It sounds pretty basic when framed in that way, and in words It’s not particularly elaborate. However a quick summary of its genre doesn’t encapsulate the experience well enough. If you’re expecting something different out of the game, or don’t care for what its core offering is, it’s not likely to draw you in.

The exploration itself is at once relaxing and fascinating, with ample opportunities for the game to surprise you with what it presents you. Expansive vistas, crystalline chasms, and vast plains of alien wildlife are all things I’ve spent time admiring. It does get a little repetitive the longer you stay on a single planet, but being able to leave fairly easily helps remedy that.

Starting off with a wrecked starship, the tutorial asks you to gather resources to make repairs to your shit, and ready the ship for spaceflight again. This servers as a tutorial and walks you through everything you need to do fairly quickly. It introduces the games systems and mechanics – primarily the implementation of crafting the game uses – while leaving you some room to tinker as you discover upgrading and modding your equipment.


There is a lot of this, going around the world scanning for resources

Inventory management plays a major role in the game. Both your starter ship and first suit have and infuriatingly limited amount of space. You can acquire additional slots and bigger ships through various methods as you explore, but starting out in particular you will run into full inventories fast. Until you find a trade uplink, your only option is to get rid of excess stuff permanently. This makes a lot of early game exploration feel hollow as you can’t keep any hi level resources you find due to a lack of space.

There is an interesting interaction involving the inventory system. When you use upgrades and mods to your suit and ship they occupy an inventory slot. Having to decide between the improvements to exploration and combat or carrying more stuff to sell is not irrelevant, and I found that I would hold off on useful upgrades until I had a chance to offload more of my goods.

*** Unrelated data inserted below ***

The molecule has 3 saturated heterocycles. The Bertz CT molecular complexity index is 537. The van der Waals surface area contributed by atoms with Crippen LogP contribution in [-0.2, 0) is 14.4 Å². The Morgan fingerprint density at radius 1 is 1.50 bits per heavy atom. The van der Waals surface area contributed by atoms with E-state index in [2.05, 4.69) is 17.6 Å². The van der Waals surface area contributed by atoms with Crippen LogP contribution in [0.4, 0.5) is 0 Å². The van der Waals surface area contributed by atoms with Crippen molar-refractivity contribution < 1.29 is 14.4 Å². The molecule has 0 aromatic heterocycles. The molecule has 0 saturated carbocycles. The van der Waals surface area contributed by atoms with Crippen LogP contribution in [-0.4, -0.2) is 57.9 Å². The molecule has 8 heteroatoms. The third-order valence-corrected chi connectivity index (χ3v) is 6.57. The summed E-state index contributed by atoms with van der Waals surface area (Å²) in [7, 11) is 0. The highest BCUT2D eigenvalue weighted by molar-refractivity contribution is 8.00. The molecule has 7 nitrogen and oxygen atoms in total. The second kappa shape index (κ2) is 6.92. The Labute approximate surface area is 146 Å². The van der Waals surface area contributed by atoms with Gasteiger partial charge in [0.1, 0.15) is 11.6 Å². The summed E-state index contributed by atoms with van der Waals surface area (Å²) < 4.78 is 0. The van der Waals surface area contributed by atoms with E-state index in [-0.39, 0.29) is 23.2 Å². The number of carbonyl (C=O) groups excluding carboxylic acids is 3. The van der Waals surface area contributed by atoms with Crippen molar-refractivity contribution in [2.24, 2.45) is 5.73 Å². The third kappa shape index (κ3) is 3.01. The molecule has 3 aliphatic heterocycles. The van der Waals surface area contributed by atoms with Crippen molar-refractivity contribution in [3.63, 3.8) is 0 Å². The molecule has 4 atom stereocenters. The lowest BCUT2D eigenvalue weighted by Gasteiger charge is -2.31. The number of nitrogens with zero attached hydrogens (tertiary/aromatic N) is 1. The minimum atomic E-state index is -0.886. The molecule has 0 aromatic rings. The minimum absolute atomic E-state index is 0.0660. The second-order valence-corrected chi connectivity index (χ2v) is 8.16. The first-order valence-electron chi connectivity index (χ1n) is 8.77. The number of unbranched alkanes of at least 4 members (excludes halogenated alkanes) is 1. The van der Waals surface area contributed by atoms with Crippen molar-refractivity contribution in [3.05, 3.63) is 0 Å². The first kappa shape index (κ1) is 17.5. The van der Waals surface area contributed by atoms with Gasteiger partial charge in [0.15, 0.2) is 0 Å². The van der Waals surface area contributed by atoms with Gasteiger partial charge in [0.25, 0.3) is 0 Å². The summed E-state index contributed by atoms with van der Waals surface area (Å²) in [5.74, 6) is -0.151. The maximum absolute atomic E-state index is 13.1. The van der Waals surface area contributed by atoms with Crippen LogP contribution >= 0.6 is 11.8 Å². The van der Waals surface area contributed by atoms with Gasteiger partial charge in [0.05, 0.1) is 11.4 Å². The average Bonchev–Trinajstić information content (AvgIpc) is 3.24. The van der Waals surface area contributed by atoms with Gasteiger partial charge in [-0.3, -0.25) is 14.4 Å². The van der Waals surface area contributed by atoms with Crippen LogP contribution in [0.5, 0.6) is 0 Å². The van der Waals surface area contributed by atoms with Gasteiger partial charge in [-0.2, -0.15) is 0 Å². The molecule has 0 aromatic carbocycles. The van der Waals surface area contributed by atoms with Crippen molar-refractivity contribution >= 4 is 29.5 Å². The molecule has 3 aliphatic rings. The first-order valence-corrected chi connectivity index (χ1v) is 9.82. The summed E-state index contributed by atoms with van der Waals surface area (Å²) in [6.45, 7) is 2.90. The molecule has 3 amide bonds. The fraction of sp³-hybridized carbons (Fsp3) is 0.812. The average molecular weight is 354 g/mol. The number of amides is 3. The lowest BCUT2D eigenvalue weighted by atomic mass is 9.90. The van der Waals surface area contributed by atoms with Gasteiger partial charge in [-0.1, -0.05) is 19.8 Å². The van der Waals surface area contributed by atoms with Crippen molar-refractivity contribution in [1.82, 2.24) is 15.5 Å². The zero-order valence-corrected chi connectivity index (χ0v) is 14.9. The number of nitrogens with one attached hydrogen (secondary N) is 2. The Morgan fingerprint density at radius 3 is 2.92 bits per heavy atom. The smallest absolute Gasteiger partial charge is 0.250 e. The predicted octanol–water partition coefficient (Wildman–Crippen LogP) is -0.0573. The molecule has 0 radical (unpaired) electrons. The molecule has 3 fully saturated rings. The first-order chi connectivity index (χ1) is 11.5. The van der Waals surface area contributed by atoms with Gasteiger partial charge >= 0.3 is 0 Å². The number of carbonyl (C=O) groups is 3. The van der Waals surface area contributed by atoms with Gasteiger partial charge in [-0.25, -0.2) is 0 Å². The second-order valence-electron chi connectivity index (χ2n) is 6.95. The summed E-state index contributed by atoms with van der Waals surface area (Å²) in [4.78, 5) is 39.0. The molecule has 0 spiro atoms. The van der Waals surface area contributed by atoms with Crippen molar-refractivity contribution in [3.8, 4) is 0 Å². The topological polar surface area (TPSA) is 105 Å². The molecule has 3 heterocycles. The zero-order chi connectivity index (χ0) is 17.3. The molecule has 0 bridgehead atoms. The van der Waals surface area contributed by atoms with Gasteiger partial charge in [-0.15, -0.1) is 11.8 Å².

As far as combat goes, it is not particularly great. On land, there are drones that analyze the environment, wildlife, and you, and if you seem to be threatening, they will attack. They don’t do much damage, and if you evade their line of sight long enough they will deactivate. The main thing the player can get from them is that  they are made of Titanium which is useful. Shooting them down is easy even with the basic mining laser.

Naming the Animals is pretty fun

Naming the Animals is pretty fun

Space combat is a different story. Learning how to line up your shots takes some practice, and the nature of starship combat can make it really disorienting until you learn how to read and react to the on-screen indicators. Luckily, you can make repairs on the fly so it’s not unforgiving if you get in a dogfight without being certain what’s going on. You also are given some advance warning of incoming ambush, so you can fly off or warp to another location if you aren’t ready to fight.

Setting off to a new star system is exciting, and I have not lost that feeling of wonder every jump to hyperspace. While you start to notice some common set pieces on the individual planets – abandoned buildings, outposts, and production facilities offer you the same sort of thing on every planet, there are still some surprises to be found. Some of these I wish would be less frequent, because they lose a lot of effectiveness if you see them too much.

Survival elements are technically in the game, but they aren’t really worth worrying too much about. Almost every planet has something dangerous about it – whether it’s radiation or extreme temperatures.  Players will have  you have a meter that measures how much protection you have remaining and a warning will pop up when you are getting low. When that runs out, your life support lowers. Those two are basically your only concerns and they replenish easily. You recharge your life support with Isotope-type elements, which includes carbon (which can be gathered off almost anything that is alive). This effectively eliminates the survival aspect of the game.  Your resistance meter is recovered by finding shelter, either in a building, cave, or your ship. Hopping into your ship takes care of most of your survival needs almost immediately.